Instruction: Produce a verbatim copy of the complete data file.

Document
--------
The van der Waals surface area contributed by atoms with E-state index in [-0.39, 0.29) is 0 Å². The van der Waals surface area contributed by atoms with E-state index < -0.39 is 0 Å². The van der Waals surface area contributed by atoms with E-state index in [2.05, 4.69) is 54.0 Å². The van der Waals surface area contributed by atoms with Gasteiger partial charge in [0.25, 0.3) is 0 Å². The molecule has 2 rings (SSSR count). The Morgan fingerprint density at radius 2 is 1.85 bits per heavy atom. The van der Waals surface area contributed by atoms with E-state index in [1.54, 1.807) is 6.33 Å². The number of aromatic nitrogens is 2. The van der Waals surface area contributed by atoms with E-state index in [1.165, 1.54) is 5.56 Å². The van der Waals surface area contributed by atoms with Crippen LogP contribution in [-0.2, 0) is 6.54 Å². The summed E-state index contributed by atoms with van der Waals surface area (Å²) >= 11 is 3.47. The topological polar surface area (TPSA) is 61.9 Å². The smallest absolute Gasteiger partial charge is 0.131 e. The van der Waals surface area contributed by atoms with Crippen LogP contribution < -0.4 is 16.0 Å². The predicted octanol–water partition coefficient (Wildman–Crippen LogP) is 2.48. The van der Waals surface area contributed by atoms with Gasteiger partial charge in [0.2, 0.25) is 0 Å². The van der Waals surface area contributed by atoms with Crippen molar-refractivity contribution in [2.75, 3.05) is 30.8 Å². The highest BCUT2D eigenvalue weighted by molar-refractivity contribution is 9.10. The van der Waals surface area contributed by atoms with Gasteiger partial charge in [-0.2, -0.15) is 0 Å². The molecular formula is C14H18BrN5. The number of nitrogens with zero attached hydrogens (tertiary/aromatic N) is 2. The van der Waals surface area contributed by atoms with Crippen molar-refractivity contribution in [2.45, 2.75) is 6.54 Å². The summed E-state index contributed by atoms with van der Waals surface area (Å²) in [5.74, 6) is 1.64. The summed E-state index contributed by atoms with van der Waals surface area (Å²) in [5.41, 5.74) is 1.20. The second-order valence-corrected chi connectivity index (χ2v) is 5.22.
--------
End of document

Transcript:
The van der Waals surface area contributed by atoms with E-state index in [-0.39, 0.29) is 0 Å². The van der Waals surface area contributed by atoms with E-state index < -0.39 is 0 Å². The van der Waals surface area contributed by atoms with E-state index in [2.05, 4.69) is 54.0 Å². The van der Waals surface area contributed by atoms with Gasteiger partial charge in [0.25, 0.3) is 0 Å². The molecule has 2 rings (SSSR count). The Morgan fingerprint density at radius 2 is 1.85 bits per heavy atom. The van der Waals surface area contributed by atoms with E-state index in [1.54, 1.807) is 6.33 Å². The number of aromatic nitrogens is 2. The van der Waals surface area contributed by atoms with E-state index in [1.165, 1.54) is 5.56 Å². The van der Waals surface area contributed by atoms with Crippen LogP contribution in [-0.2, 0) is 6.54 Å². The summed E-state index contributed by atoms with van der Waals surface area (Å²) >= 11 is 3.47. The topological polar surface area (TPSA) is 61.9 Å². The smallest absolute Gasteiger partial charge is 0.131 e. The van der Waals surface area contributed by atoms with Crippen LogP contribution < -0.4 is 16.0 Å². The predicted octanol–water partition coefficient (Wildman–Crippen LogP) is 2.48. The van der Waals surface area contributed by atoms with Gasteiger partial charge in [0.2, 0.25) is 0 Å². The van der Waals surface area contributed by atoms with Crippen molar-refractivity contribution in [2.75, 3.05) is 30.8 Å². The highest BCUT2D eigenvalue weighted by molar-refractivity contribution is 9.10. The van der Waals surface area contributed by atoms with Gasteiger partial charge in [-0.2, -0.15) is 0 Å². The molecular formula is C14H18BrN5. The number of nitrogens with zero attached hydrogens (tertiary/aromatic N) is 2. The van der Waals surface area contributed by atoms with Crippen molar-refractivity contribution in [2.45, 2.75) is 6.54 Å². The summed E-state index contributed by atoms with van der Waals surface area (Å²) in [5.74, 6) is 1.64. The summed E-state index contributed by atoms with van der Waals surface area (Å²) in [5.41, 5.74) is 1.20. The second-order valence-corrected chi connectivity index (χ2v) is 5.22.